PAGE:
Edmond Malone

A Particular Friend, "Character of Mr. Malone" Walker's Hibernian Magazine (February 1791) 131.

Mr. Malone was called to the Irish bar, where the abilities of his uncle, the right hon. Anthony Malone, had shone with such unrivalled lustre, and he had really given hopes of his being the successor to his character and reputation.

Common accidents often give habits and dispositions which pervade our lives. From his youth he had a turn for theatrical compositions and representations. Some plays had been acted at a private school where he was educated, previous to his admission in the university of Dublin. Jephson, the author of Braganza, as well as Malone, acted in those representations which were superintended by Macklin.

Whether his diffidence did not allow him to think himself qualified for a situation where so much was expected, or whether forensic labour and exertion were not adapted to a mind devoted to the Belles Lettres, he soon quitted the bar. Possibly a competent fortune left him by his father induced him to follow his own inclination, and to devote himself to science.

Of his edition of Shakespeare, of his labour, minute accuracy, and subtle investigation, too much can scarcely be said. Mr. Malone has that happy combination of good qualities, so concisely, but happily, expressed in Dr. Barrow's epitaph, Summa eruditio, par modestia.

Upon the merits of the various editors of Shakespeare who can confidently decide, while the names of Pope, Johnson, and Steevens stand in comparison? Perhaps it may be said with truth, that Mr. Malone is the best biographer of our immortal bard.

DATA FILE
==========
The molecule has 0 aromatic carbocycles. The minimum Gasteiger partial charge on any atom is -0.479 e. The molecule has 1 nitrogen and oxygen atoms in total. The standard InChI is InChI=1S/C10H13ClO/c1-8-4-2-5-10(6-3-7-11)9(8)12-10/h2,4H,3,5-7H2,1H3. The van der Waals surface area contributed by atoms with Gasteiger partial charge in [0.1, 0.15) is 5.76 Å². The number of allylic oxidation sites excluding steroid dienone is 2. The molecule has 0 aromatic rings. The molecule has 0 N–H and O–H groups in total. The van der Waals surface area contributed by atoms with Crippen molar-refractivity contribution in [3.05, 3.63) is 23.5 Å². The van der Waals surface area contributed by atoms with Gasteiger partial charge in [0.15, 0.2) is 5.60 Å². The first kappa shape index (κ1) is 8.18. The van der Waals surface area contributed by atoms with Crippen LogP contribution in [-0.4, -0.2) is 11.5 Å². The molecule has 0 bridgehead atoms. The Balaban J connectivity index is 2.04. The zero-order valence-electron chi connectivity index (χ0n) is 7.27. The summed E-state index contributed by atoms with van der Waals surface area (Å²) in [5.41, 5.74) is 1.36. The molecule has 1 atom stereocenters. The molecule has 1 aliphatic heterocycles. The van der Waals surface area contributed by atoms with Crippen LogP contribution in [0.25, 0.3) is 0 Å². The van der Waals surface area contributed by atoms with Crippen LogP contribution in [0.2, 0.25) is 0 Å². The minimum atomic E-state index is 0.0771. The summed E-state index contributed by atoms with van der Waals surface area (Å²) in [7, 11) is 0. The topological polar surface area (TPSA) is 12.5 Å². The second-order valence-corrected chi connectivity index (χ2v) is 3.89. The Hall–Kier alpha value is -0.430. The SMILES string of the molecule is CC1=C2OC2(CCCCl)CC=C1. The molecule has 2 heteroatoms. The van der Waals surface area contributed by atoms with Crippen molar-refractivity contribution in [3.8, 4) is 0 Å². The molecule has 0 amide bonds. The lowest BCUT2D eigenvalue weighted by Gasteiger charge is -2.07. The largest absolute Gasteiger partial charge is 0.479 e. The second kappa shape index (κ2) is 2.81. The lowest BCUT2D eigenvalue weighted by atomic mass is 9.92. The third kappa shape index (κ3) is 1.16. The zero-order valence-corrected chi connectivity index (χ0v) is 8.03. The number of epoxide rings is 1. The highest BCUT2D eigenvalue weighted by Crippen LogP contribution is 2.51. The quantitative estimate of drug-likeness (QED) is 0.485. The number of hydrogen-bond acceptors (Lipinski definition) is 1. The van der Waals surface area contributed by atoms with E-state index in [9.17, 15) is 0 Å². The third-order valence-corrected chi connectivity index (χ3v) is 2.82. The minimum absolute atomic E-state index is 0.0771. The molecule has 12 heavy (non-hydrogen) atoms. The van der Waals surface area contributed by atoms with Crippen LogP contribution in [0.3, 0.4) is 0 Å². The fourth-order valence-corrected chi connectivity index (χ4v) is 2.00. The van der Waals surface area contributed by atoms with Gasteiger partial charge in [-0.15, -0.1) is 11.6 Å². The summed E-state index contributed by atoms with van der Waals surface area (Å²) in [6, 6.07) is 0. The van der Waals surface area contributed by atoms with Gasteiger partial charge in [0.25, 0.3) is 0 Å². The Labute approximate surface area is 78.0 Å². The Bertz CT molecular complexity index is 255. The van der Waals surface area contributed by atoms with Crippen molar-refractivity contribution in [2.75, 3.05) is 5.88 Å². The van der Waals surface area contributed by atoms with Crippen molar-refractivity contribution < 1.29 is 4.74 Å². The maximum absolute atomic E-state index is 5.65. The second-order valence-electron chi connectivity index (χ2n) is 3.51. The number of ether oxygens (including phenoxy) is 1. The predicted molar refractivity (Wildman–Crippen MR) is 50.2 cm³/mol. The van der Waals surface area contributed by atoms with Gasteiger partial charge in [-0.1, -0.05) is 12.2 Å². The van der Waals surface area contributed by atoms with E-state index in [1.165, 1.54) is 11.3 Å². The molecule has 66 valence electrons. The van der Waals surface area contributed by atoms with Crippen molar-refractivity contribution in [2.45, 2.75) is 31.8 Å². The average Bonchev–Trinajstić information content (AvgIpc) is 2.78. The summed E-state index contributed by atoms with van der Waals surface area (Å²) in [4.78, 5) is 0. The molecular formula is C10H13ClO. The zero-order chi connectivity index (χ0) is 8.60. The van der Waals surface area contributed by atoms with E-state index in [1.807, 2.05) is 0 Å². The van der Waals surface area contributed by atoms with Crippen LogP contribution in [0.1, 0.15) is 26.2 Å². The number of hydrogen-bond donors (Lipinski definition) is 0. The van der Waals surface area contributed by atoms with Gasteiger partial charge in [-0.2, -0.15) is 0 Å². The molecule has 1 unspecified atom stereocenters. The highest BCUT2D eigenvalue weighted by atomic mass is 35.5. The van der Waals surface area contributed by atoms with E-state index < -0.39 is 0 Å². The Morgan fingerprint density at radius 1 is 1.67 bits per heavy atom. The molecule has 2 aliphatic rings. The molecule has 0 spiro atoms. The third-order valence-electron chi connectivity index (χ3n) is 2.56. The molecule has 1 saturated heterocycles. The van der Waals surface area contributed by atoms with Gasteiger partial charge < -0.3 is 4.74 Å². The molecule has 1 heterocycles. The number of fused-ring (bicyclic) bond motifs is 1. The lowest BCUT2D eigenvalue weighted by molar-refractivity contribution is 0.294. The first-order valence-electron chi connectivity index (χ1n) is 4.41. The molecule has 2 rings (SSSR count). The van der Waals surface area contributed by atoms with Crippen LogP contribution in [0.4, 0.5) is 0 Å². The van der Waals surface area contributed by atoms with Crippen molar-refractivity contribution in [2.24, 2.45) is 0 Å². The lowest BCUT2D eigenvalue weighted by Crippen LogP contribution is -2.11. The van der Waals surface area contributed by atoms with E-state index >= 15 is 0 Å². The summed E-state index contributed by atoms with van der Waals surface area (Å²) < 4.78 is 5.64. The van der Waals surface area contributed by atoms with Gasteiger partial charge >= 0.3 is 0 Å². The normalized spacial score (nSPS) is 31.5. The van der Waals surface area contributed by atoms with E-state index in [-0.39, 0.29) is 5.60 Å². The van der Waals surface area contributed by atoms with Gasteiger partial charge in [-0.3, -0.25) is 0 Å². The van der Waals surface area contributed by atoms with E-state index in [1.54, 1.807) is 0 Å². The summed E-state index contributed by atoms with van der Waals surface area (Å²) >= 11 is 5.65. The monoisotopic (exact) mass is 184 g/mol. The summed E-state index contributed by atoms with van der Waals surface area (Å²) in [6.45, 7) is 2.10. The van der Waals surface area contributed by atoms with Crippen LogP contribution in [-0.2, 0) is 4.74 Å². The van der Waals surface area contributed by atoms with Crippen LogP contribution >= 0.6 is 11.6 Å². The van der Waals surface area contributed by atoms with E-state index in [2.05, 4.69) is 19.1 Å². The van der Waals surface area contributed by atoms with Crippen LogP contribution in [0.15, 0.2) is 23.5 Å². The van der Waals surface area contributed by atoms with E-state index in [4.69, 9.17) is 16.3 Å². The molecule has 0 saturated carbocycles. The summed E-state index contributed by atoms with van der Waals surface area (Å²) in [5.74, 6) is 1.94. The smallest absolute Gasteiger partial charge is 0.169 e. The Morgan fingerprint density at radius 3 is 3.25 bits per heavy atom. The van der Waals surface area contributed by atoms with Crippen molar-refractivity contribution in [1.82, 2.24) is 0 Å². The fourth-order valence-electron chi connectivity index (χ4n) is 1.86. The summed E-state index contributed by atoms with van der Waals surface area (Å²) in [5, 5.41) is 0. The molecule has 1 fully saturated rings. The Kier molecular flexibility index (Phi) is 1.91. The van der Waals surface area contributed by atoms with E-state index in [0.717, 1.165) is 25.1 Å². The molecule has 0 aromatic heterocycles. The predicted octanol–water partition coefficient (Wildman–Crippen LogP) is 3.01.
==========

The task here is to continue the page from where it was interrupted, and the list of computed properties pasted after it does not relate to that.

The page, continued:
Johnson's Lives of the Poets, and Sheridan's Life of Swift, which are now detached from their respective editions, are universally read and approved. If Mr. Malone's History of the Drama were printed separately in a fair practicable character, it would be a valuable present to the learned world; and if it were continued to the present time, it would be still more agreeable.

Mr. Malone would then appear as an original author, and as Shakespeare's best biographer. The labours of the editor do not always attain that praise, nor meet with that compensation which they deserve. While originality claims admiration, the genius of Pope employed in editing Shakespeare appears like the skill and mastery of a Raphael, occupied in cleaning a portrait.